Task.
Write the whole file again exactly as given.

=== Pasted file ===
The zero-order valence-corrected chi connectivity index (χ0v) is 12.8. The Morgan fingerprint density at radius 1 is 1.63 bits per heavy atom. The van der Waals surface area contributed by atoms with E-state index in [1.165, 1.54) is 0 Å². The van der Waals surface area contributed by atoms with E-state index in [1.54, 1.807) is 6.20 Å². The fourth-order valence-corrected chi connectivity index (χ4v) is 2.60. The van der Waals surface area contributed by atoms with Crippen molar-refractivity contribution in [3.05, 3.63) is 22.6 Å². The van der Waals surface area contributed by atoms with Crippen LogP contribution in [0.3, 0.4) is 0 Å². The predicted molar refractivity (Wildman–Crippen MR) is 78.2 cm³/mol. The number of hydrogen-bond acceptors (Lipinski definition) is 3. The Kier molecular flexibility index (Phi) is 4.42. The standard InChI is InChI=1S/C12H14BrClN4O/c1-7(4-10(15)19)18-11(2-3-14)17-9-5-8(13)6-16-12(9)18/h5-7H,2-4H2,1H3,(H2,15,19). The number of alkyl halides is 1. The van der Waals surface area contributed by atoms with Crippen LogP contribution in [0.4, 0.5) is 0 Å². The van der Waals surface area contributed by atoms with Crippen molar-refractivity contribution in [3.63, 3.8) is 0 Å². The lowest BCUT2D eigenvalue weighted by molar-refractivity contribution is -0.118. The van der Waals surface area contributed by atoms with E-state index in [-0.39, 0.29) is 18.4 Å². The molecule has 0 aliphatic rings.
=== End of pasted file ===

The zero-order valence-corrected chi connectivity index (χ0v) is 12.8. The Morgan fingerprint density at radius 1 is 1.63 bits per heavy atom. The van der Waals surface area contributed by atoms with E-state index in [1.165, 1.54) is 0 Å². The van der Waals surface area contributed by atoms with E-state index in [1.54, 1.807) is 6.20 Å². The fourth-order valence-corrected chi connectivity index (χ4v) is 2.60. The van der Waals surface area contributed by atoms with Crippen molar-refractivity contribution in [3.05, 3.63) is 22.6 Å². The van der Waals surface area contributed by atoms with Crippen LogP contribution in [0.3, 0.4) is 0 Å². The predicted molar refractivity (Wildman–Crippen MR) is 78.2 cm³/mol. The number of hydrogen-bond acceptors (Lipinski definition) is 3. The Kier molecular flexibility index (Phi) is 4.42. The standard InChI is InChI=1S/C12H14BrClN4O/c1-7(4-10(15)19)18-11(2-3-14)17-9-5-8(13)6-16-12(9)18/h5-7H,2-4H2,1H3,(H2,15,19). The number of alkyl halides is 1. The van der Waals surface area contributed by atoms with Crippen LogP contribution in [0.4, 0.5) is 0 Å². The van der Waals surface area contributed by atoms with Crippen molar-refractivity contribution in [3.63, 3.8) is 0 Å². The lowest BCUT2D eigenvalue weighted by molar-refractivity contribution is -0.118. The van der Waals surface area contributed by atoms with E-state index in [-0.39, 0.29) is 18.4 Å². The molecule has 0 aliphatic rings.